Diagnostic equipment installed on the turbines in 2011 has provided data about the possible causes of the problem. As part of the ongoing Unit 1 outage and the upcoming Unit 2 outage, PPL Susquehanna will install additional equipment that will, along with the analysis already conducted, be used to validate the suspected causes currently under engineering review.
"We will learn all we can about the causes so we can make adjustments to prevent future problems and share what we learn with others in the nuclear power industry," Rausch said.
The two units at the Susquehanna plant generate electricity by boiling water to make steam that passes through turbines, which have many rows of fanlike metal blades on rotating parts. The spinning blades turn a generator that produces electricity. The two units combined have a generating capacity of about 2,500 megawatts.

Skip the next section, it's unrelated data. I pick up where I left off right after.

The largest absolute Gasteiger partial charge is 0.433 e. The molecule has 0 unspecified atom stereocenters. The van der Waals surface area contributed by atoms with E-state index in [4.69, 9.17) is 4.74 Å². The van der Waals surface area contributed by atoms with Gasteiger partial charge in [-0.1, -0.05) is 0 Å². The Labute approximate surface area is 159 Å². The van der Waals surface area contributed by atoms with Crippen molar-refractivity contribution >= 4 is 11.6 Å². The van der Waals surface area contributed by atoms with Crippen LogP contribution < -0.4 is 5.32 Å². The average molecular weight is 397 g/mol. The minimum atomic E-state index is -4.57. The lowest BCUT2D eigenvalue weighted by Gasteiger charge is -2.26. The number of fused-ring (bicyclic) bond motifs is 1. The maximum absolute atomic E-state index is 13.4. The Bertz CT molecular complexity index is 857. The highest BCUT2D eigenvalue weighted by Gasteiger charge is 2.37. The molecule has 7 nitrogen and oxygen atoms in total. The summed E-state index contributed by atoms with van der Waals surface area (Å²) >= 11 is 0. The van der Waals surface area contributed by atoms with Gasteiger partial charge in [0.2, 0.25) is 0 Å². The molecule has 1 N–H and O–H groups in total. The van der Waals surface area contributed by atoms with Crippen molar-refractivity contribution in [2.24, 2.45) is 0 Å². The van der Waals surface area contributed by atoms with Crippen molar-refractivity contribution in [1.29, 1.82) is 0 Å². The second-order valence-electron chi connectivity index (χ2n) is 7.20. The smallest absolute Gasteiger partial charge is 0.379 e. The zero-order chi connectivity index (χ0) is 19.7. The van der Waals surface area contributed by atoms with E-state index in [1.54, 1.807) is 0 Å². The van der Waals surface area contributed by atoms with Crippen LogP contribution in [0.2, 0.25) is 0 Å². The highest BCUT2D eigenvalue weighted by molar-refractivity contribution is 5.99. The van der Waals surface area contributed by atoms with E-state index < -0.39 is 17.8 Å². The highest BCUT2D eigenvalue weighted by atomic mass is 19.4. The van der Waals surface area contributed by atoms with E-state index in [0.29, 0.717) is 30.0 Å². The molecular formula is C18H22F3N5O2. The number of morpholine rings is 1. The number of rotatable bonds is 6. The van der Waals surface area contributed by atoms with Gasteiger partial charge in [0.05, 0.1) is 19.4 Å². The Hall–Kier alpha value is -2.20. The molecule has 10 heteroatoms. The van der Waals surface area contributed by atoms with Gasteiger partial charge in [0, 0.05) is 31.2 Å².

The Susquehanna plant is located in Luzerne County, Pa., about seven miles north of Berwick, and is owned jointly by PPL Susquehanna and Allegheny Electric Cooperative Inc., and operated by PPL Susquehanna.
PPL Susquehanna is one of PPL Corporation's generating facilities. Headquartered in Allentown, Pa., PPL Corporation owns or controls about 19,000 megawatts of generating capacity in the United States, sells energy in key U.S. markets and delivers electricity and natural gas to about 10 million customers in the United States and the United Kingdom. More information is available at www.pplsusquehanna.com.